Music is a sacred ritual, often excavating revelatory confessions and affirmations of personal truths. Alt-pop outfit I, Us, & We ⎯⎯ involving musicians and brothers Jordan, Evan and Aaron Doverspike ⎯⎯ drove their minds down into the darkest fathomable depths to mine songcraft for an emotional and spiritual breakthrough. Their debut EP, Ceremonies, is stitched together by somber punctuations, tethered vocal grit and a crestfallen, shopworn heartbeat. “There was a ton of questioning ourselves going into the process, but in the end, we feel like it made us better songwriters and producers having such a small time frame to write songs from the ground up,” they said, detailing the two-week span they wrote the EP, except for one song called “22,” a majestic, funk-flittering number, which was a demo that bounced around for a minute.
Their particular expedition is mirrored in the underground slither of “Tryst,” a magnetic and stirring genesis opening the record. The bombastic waves ripple outward and needle once again on the titular cut, in which they yowl freely, making primal cravings public. “You know you can’t live without it / Tell me that you need me,” they sing, framing their physical lusts and psychological needs as unquenchable, dire and violent. “Now, I’m a prisoner and shackled by the pain,” they languish later with “Fences,” a frail, psychedelic decree of the tremendous weight of heartbreak. “Show me how deep your love is.” Withstanding the storm, burdened by torrential downpours and self-aware wallowing, the group carry their cross, for better or worse. “I just want you to hold me in your arms / And baby, can’t you just hold me in your arms,” they bemoan on “Trigger,” the heavily-produced smoke swirling in their eyes. “You don’t know your heart…anymore.”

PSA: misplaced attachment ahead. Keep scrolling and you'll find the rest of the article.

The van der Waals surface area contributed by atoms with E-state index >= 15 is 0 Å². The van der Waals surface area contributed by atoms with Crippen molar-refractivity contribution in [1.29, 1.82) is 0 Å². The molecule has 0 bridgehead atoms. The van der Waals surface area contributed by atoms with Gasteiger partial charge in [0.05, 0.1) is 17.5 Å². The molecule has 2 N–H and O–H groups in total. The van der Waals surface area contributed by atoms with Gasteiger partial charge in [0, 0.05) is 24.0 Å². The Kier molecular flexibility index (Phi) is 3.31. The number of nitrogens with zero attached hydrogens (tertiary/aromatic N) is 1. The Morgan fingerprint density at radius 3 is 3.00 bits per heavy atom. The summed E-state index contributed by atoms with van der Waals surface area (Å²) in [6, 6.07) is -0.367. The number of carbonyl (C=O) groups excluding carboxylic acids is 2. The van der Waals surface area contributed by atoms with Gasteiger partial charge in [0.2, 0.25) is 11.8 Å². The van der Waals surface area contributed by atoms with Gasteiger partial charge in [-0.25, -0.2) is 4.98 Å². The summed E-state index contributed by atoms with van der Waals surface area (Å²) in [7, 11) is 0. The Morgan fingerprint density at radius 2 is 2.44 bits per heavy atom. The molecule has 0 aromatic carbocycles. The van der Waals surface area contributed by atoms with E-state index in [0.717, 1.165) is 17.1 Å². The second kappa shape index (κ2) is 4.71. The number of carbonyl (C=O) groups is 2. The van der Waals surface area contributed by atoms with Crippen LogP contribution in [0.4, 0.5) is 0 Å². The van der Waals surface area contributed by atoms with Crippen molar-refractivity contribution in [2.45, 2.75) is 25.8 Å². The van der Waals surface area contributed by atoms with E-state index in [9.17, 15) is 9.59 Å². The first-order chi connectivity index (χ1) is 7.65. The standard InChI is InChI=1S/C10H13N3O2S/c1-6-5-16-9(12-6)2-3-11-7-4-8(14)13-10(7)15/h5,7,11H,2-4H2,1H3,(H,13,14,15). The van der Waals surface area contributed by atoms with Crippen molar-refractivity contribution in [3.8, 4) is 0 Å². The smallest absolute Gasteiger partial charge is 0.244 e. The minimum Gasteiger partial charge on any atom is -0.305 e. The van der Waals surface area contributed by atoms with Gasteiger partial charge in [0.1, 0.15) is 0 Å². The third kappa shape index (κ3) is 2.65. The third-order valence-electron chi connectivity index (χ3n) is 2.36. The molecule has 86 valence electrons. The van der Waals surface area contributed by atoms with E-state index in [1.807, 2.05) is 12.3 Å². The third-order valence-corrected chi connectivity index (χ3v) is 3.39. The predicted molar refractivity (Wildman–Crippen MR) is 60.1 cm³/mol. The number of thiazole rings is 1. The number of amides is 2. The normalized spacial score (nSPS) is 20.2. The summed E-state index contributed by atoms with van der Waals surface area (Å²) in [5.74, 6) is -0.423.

If Eurythmics and David Bowie had a love child one long, hot, muggy summer in the late ’80s, you’d be left with I, Us, & We. Jordan, Evan and Aaron work best when they weld such contagious hooks as “22” and “Tryst” with hauntingly-bizarre synths which then worm uncomfortably up the neck and into the brain stem. The Ceremonies EP is a commendable (mostly triumphant) effort, and once they shake their flaws (for tighter, more spellbinding melodies), they’ll be unstoppable.
Grade: 2.5 out of 5